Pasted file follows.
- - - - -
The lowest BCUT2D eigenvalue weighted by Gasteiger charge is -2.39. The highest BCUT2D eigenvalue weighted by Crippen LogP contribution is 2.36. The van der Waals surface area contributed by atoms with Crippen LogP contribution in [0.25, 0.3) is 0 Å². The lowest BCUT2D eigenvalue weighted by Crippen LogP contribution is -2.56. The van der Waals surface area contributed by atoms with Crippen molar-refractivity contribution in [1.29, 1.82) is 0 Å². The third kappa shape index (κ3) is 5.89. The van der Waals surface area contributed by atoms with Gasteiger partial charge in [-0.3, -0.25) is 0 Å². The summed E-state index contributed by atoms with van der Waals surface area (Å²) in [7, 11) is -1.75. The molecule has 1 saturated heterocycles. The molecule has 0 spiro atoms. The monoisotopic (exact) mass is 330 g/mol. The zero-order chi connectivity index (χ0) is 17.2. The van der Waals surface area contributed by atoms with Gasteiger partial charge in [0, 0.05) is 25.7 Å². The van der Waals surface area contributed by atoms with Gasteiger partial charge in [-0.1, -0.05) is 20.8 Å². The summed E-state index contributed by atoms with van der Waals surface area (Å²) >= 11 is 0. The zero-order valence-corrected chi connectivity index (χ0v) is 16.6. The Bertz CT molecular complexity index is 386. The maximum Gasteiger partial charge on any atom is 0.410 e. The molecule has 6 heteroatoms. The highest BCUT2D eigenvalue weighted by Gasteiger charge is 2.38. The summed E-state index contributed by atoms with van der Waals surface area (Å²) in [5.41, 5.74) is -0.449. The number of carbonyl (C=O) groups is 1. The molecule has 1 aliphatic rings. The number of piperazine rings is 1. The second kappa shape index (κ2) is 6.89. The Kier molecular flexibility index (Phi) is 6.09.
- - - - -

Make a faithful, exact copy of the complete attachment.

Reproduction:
The lowest BCUT2D eigenvalue weighted by Gasteiger charge is -2.39. The highest BCUT2D eigenvalue weighted by Crippen LogP contribution is 2.36. The van der Waals surface area contributed by atoms with Crippen LogP contribution in [0.25, 0.3) is 0 Å². The lowest BCUT2D eigenvalue weighted by Crippen LogP contribution is -2.56. The van der Waals surface area contributed by atoms with Crippen molar-refractivity contribution in [1.29, 1.82) is 0 Å². The third kappa shape index (κ3) is 5.89. The van der Waals surface area contributed by atoms with Gasteiger partial charge in [-0.3, -0.25) is 0 Å². The summed E-state index contributed by atoms with van der Waals surface area (Å²) in [7, 11) is -1.75. The molecule has 1 saturated heterocycles. The molecule has 0 spiro atoms. The monoisotopic (exact) mass is 330 g/mol. The zero-order chi connectivity index (χ0) is 17.2. The van der Waals surface area contributed by atoms with Gasteiger partial charge in [0, 0.05) is 25.7 Å². The van der Waals surface area contributed by atoms with Gasteiger partial charge in [-0.1, -0.05) is 20.8 Å². The summed E-state index contributed by atoms with van der Waals surface area (Å²) >= 11 is 0. The zero-order valence-corrected chi connectivity index (χ0v) is 16.6. The Bertz CT molecular complexity index is 386. The maximum Gasteiger partial charge on any atom is 0.410 e. The molecule has 6 heteroatoms. The highest BCUT2D eigenvalue weighted by Gasteiger charge is 2.38. The summed E-state index contributed by atoms with van der Waals surface area (Å²) in [5.41, 5.74) is -0.449. The number of carbonyl (C=O) groups is 1. The molecule has 1 aliphatic rings. The number of piperazine rings is 1. The second kappa shape index (κ2) is 6.89. The Kier molecular flexibility index (Phi) is 6.09.